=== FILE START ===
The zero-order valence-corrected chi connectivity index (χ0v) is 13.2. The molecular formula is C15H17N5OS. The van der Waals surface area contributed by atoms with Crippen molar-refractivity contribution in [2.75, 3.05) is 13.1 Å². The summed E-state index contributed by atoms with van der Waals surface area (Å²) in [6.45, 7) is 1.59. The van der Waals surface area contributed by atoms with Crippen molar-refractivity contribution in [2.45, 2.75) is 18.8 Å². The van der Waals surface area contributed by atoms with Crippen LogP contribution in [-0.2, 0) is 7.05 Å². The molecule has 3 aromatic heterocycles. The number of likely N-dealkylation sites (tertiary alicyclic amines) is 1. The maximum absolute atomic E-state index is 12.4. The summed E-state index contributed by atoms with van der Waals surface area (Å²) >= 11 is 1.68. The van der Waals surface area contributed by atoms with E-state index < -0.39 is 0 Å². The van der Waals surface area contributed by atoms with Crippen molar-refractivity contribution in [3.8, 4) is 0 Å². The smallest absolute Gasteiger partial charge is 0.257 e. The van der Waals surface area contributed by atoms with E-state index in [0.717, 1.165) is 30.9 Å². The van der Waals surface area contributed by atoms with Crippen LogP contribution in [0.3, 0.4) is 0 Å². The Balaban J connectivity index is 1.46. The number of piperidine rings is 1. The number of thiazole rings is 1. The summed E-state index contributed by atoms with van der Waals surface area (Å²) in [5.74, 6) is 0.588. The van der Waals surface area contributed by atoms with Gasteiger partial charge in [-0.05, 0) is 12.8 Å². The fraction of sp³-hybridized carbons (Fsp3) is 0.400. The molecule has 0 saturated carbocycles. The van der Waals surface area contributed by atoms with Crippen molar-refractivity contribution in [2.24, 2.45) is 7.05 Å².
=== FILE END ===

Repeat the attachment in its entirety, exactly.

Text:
The zero-order valence-corrected chi connectivity index (χ0v) is 13.2. The molecular formula is C15H17N5OS. The van der Waals surface area contributed by atoms with Crippen molar-refractivity contribution in [2.75, 3.05) is 13.1 Å². The summed E-state index contributed by atoms with van der Waals surface area (Å²) in [6.45, 7) is 1.59. The van der Waals surface area contributed by atoms with Crippen molar-refractivity contribution in [2.45, 2.75) is 18.8 Å². The van der Waals surface area contributed by atoms with Crippen LogP contribution in [-0.2, 0) is 7.05 Å². The molecule has 3 aromatic heterocycles. The number of likely N-dealkylation sites (tertiary alicyclic amines) is 1. The maximum absolute atomic E-state index is 12.4. The summed E-state index contributed by atoms with van der Waals surface area (Å²) >= 11 is 1.68. The van der Waals surface area contributed by atoms with E-state index < -0.39 is 0 Å². The van der Waals surface area contributed by atoms with Crippen molar-refractivity contribution in [3.8, 4) is 0 Å². The smallest absolute Gasteiger partial charge is 0.257 e. The van der Waals surface area contributed by atoms with E-state index in [0.717, 1.165) is 30.9 Å². The van der Waals surface area contributed by atoms with Crippen LogP contribution in [0.3, 0.4) is 0 Å². The Balaban J connectivity index is 1.46. The number of piperidine rings is 1. The number of thiazole rings is 1. The summed E-state index contributed by atoms with van der Waals surface area (Å²) in [5.74, 6) is 0.588. The van der Waals surface area contributed by atoms with Gasteiger partial charge in [-0.05, 0) is 12.8 Å². The fraction of sp³-hybridized carbons (Fsp3) is 0.400. The molecule has 0 saturated carbocycles. The van der Waals surface area contributed by atoms with Crippen molar-refractivity contribution in [2.24, 2.45) is 7.05 Å².